Secret Identity: Unknown

Publisher: Marvel Comics

The son of Wolverine and his late wife (who was murdered by the Winter Soldier), Daken grew up with an intense hatred for his father. The two mutants would eventually face off in a battle to the almost-death. In addition to his complicated family life, Daken also has a history of complex sexuality. In addition to the mutant traits he inherited from his father (claws, healing factor), Daken also has mutant pheromones, which assist in his sexual exploits and exploitation. He has been in sexual situations with both men and women, generally using his sexuality to advance his own goals, and was confirmed as bisexual by writer Marjorie Liu in 2011. 


The Question

Secret Identity: Renee Montoya

Publisher: DC Comics

Gotham City Police Detective, vigilante, daughter of immigrants, Latina, lesbian. Renee Montoya is one of the most intriguing non-super characters in the DC Comics universe. Over her 20+ years in the comics, Montoya has been through an awful lot, not the least of which was being outed as a lesbian by Two Face during the Gotham Central story arc. That story did a lot to Montoya as a character, losing her her job and her girlfriend, but it also started her on her journey toward becoming The Question.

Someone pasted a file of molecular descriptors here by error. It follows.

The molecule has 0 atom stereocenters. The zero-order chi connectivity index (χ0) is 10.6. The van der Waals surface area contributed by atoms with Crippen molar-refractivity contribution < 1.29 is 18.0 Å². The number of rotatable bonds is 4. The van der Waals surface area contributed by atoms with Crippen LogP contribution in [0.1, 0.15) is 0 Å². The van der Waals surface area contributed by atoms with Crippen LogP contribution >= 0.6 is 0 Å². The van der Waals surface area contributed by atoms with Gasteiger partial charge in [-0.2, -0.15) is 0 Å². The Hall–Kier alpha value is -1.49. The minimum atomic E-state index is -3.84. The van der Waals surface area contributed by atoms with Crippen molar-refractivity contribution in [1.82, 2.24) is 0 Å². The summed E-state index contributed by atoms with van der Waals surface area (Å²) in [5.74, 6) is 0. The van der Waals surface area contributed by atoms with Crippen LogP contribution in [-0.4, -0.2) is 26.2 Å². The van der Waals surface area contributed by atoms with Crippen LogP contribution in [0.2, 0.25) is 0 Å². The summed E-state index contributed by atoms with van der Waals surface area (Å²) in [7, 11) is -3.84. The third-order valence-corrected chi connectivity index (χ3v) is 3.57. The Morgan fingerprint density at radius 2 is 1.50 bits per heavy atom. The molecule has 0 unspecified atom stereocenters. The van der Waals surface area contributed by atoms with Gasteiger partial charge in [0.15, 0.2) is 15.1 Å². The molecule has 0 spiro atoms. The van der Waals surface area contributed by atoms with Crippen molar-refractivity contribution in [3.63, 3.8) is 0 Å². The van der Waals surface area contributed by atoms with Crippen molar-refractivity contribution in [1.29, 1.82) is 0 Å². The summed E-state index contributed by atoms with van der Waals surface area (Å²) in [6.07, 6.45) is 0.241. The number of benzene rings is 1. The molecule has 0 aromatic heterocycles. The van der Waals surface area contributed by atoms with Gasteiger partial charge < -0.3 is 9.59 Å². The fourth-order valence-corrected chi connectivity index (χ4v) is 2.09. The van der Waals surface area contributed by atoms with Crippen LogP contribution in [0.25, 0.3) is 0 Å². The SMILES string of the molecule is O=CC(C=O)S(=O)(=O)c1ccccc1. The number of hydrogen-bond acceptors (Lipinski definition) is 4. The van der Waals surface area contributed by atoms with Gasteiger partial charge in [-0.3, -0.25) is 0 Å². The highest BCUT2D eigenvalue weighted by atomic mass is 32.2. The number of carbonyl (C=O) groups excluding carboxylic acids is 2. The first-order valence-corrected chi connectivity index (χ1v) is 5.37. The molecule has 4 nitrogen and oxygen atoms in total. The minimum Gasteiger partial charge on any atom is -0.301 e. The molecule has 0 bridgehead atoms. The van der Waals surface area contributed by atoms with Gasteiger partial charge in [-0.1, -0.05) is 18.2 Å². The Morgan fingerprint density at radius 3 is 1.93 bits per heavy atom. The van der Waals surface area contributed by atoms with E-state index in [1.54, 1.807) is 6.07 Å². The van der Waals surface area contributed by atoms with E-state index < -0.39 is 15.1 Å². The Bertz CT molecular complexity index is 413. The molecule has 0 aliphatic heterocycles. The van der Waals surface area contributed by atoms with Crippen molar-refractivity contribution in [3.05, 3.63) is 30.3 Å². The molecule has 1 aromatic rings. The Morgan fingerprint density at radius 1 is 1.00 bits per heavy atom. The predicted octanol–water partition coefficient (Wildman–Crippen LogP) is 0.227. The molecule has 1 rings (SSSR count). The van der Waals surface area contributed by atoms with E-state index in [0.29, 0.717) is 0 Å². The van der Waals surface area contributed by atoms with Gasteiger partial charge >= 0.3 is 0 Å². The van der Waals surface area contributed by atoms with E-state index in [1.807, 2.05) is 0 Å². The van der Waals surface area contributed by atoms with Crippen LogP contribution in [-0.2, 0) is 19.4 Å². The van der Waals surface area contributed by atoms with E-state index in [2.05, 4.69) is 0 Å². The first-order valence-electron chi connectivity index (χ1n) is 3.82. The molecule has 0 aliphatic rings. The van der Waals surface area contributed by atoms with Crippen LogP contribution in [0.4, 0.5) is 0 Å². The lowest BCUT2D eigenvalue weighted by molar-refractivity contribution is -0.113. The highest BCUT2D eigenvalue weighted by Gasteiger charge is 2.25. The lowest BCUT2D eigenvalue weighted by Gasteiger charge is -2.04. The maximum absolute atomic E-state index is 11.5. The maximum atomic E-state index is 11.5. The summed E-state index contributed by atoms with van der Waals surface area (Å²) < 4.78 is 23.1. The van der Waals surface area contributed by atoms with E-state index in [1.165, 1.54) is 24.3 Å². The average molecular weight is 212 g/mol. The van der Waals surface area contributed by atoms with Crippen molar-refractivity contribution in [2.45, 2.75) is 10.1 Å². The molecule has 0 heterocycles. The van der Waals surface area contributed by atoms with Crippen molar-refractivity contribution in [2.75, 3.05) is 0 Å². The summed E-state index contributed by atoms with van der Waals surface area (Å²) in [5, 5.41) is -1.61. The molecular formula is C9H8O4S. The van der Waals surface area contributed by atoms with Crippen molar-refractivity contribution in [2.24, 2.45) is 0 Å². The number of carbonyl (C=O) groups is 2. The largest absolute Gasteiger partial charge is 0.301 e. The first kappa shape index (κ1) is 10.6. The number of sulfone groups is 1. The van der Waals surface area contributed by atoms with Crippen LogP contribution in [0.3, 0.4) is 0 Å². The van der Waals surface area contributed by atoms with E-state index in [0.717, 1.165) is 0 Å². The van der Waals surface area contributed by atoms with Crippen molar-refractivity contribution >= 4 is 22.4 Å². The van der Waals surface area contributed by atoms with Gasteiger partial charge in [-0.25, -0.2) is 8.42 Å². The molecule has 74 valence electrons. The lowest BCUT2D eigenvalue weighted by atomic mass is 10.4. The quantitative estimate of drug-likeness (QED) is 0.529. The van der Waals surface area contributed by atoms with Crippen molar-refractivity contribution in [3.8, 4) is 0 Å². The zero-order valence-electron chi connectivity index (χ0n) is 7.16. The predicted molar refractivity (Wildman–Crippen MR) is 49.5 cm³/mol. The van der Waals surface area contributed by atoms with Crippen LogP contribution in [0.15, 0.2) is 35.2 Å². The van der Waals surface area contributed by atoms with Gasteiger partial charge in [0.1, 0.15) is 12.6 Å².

Secret Identity: Wade Wilson

Publisher: Marvel Comics

Everyone’s favorite Merc with a Mouth is probably also everyone’s favorite pansexual anti-hero assassin, though that orientation has only actually been a confirmed part of the canon since 2013. Deadpool has a strange role in the world of comics, as a character who is fully aware that he is fictional and who often breaks the fourth wall during his stories. He’s a wild card in the Marvel Universe, and that goes for his sexual proclivities as much as his allegiances. Deadpool co-creator, Fabian Nicieza said in an interview, “He is NO sex and ALL sexes. He is yours and everyone else. So not dismissive, but rather the epitome of inclusive.”



Secret Identity: Kate Kane

Publisher: DC Comics

A former soldier, Kate Kane is a relatively recent addition to DC Comics, though the character of Batwoman (then worn by Kathy Kane) was introduced way back in 1956. Oddly, the character was originally created to squash rumors of Batman’s homosexuality, but when she was reintroduced as Kate in 2006, Batwoman herself was homosexual. Go figure. The character has remained over the intervening years one of the most visible and prominent lesbian characters in comics. She’s mentored other heroes, taken over as the star of Detective Comics, and will once again be headlining her own solo series next year.



Secret Identity: None

Publisher: Marvel Comics

Xavin is a unique member of this list. A member of the Runaways, and training to be a Super Skrull, Xavin can switch genders at will. Xavin reveals this ability when attempting to persuade a lesbian character, Karolina Dean, to marry him in order to stop the war between their people, switching genders so that Karolina is not forced to “live a lie.” She then spends a great deal of her time with the Runaways living mostly as an outcast, even in a group of outcasts. Xavin switches to male form when fighting in an effort to be more intimidating, but reverts to female form when under emotional pressure.